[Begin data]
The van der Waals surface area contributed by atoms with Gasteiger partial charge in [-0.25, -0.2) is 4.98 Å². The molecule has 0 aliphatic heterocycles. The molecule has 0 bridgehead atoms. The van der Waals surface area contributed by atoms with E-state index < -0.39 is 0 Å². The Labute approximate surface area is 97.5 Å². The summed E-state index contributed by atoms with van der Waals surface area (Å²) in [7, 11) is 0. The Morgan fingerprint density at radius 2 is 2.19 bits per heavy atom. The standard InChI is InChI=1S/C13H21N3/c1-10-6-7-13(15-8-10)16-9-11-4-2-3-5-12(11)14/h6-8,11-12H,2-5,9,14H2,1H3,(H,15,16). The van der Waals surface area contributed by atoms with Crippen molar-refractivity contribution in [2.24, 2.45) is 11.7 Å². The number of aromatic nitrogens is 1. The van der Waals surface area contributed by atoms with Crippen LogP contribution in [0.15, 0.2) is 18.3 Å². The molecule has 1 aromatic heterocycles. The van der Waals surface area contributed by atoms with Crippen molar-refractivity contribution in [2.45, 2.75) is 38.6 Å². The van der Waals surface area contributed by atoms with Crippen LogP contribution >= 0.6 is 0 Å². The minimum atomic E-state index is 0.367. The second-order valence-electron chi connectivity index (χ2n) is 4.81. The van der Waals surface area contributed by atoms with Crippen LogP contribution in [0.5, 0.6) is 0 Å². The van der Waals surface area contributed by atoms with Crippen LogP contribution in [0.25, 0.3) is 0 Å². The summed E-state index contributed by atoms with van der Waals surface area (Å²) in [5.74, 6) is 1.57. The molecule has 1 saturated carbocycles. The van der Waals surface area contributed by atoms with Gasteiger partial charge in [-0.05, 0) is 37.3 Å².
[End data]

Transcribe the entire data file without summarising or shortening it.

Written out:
The van der Waals surface area contributed by atoms with Gasteiger partial charge in [-0.25, -0.2) is 4.98 Å². The molecule has 0 aliphatic heterocycles. The molecule has 0 bridgehead atoms. The van der Waals surface area contributed by atoms with E-state index < -0.39 is 0 Å². The Labute approximate surface area is 97.5 Å². The summed E-state index contributed by atoms with van der Waals surface area (Å²) in [7, 11) is 0. The Morgan fingerprint density at radius 2 is 2.19 bits per heavy atom. The standard InChI is InChI=1S/C13H21N3/c1-10-6-7-13(15-8-10)16-9-11-4-2-3-5-12(11)14/h6-8,11-12H,2-5,9,14H2,1H3,(H,15,16). The van der Waals surface area contributed by atoms with Crippen molar-refractivity contribution in [2.24, 2.45) is 11.7 Å². The number of aromatic nitrogens is 1. The van der Waals surface area contributed by atoms with Crippen LogP contribution in [0.15, 0.2) is 18.3 Å². The molecule has 1 aromatic heterocycles. The van der Waals surface area contributed by atoms with Crippen molar-refractivity contribution in [2.45, 2.75) is 38.6 Å². The van der Waals surface area contributed by atoms with Crippen LogP contribution >= 0.6 is 0 Å². The minimum atomic E-state index is 0.367. The second-order valence-electron chi connectivity index (χ2n) is 4.81. The van der Waals surface area contributed by atoms with Crippen LogP contribution in [0.5, 0.6) is 0 Å². The van der Waals surface area contributed by atoms with Crippen LogP contribution in [0.25, 0.3) is 0 Å². The summed E-state index contributed by atoms with van der Waals surface area (Å²) in [5.74, 6) is 1.57. The molecule has 1 saturated carbocycles. The van der Waals surface area contributed by atoms with Gasteiger partial charge in [-0.05, 0) is 37.3 Å².